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Huaihe River Seriously Polluted: Survey

Huaihe River, China's third longest, is seriously polluted due to excessive discharges of industrial and daily waste, according to a report from the Huaihe River Committee.

An excessive influx of industrial waste from the provinces along the river is the major source of contamination, said Wang Bin, deputy director of the committee under the Ministry of Water Resources, quoting a report examining the chemical oxygen demand (COD) and other chemical contents in the river in 2006.

The amount of COD, ammonia and nitrogen, the main indexes to determine the water quality, in the river has far exceeded the national standard, the report said.

Henan Province, the largest source of pollution, discharged a total of 327,400 tons of industrial waste into the river in 2006.

Only 43.2 percent of the 46 sections of the river's 44 major tributaries passed the quality test.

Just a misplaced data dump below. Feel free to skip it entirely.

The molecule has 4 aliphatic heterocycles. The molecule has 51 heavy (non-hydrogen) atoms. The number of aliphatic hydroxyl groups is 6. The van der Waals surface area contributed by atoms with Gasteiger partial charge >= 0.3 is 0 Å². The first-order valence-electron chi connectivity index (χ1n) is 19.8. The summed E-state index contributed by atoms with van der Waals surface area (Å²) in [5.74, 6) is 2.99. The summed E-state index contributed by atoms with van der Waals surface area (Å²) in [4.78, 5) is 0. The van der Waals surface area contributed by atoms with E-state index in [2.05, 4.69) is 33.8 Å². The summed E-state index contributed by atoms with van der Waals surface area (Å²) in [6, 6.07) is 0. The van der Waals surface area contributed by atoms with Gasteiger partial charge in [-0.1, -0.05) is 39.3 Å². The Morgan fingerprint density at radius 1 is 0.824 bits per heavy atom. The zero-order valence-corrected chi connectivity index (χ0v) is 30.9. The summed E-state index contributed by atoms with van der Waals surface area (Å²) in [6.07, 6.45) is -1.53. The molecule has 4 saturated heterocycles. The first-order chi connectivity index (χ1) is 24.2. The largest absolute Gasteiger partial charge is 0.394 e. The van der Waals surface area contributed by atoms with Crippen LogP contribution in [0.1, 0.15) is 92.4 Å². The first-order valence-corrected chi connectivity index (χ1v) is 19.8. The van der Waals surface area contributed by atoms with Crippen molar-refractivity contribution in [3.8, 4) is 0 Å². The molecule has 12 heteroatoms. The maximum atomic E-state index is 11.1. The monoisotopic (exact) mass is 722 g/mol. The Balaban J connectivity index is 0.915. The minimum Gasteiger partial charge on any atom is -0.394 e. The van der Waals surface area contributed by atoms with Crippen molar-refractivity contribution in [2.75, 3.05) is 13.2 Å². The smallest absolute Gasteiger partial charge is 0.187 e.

An average 4.4 billion tons of waste is discharged into the Huaihe every year, with the average COD density reaching 194 mg per liter.

The report admitted that the quality control project which was launched in 1993 had failed as 851,800 tons of COD flowed into the river in 2006, 35 percent more than the level stipulates.

Curbing industrial waste discharge is the prime task to realizing the target amount of 466,000 tons of COD with a concentration of 110 mg by 2010, the report said.

The report has been presented to the environmental inspection team under the National People's Congress, China's top legislature.

The Huaihe River originates at Mount Taibai, central China's Henan Province, and runs eastward between the Yellow River and the Yangtze River, cutting through Henan and east China's Anhui and Jiangsu provinces before entering the Yangtze River via the Hongze Lake.

(Xinhua News Agency July 28, 2007)

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